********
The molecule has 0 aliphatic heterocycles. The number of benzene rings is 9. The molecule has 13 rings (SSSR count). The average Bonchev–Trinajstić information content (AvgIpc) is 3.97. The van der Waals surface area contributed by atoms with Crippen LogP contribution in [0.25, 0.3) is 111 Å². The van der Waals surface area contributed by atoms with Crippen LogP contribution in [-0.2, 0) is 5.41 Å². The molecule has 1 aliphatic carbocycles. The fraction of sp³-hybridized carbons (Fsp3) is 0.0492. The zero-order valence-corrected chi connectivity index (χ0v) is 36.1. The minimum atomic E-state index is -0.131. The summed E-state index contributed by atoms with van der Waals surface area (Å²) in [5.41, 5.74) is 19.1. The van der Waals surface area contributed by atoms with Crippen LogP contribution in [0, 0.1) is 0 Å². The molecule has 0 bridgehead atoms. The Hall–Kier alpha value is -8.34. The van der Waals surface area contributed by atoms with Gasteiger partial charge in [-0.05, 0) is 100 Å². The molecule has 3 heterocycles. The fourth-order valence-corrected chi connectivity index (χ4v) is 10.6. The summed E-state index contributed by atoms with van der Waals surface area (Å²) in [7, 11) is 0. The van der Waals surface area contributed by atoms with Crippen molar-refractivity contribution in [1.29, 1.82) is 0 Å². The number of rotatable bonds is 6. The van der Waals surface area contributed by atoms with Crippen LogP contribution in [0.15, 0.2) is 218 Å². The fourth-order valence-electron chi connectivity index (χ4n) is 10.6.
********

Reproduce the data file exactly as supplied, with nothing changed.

The molecule has 0 aliphatic heterocycles. The number of benzene rings is 9. The molecule has 13 rings (SSSR count). The average Bonchev–Trinajstić information content (AvgIpc) is 3.97. The van der Waals surface area contributed by atoms with Crippen LogP contribution in [0.25, 0.3) is 111 Å². The van der Waals surface area contributed by atoms with Crippen LogP contribution in [-0.2, 0) is 5.41 Å². The molecule has 1 aliphatic carbocycles. The fraction of sp³-hybridized carbons (Fsp3) is 0.0492. The zero-order valence-corrected chi connectivity index (χ0v) is 36.1. The minimum atomic E-state index is -0.131. The summed E-state index contributed by atoms with van der Waals surface area (Å²) in [5.41, 5.74) is 19.1. The van der Waals surface area contributed by atoms with Crippen LogP contribution in [0, 0.1) is 0 Å². The molecule has 0 bridgehead atoms. The Hall–Kier alpha value is -8.34. The van der Waals surface area contributed by atoms with Gasteiger partial charge in [-0.05, 0) is 100 Å². The molecule has 3 heterocycles. The fourth-order valence-corrected chi connectivity index (χ4v) is 10.6. The summed E-state index contributed by atoms with van der Waals surface area (Å²) in [7, 11) is 0. The van der Waals surface area contributed by atoms with Crippen molar-refractivity contribution in [1.29, 1.82) is 0 Å². The number of rotatable bonds is 6. The van der Waals surface area contributed by atoms with Crippen LogP contribution in [0.15, 0.2) is 218 Å². The fourth-order valence-electron chi connectivity index (χ4n) is 10.6.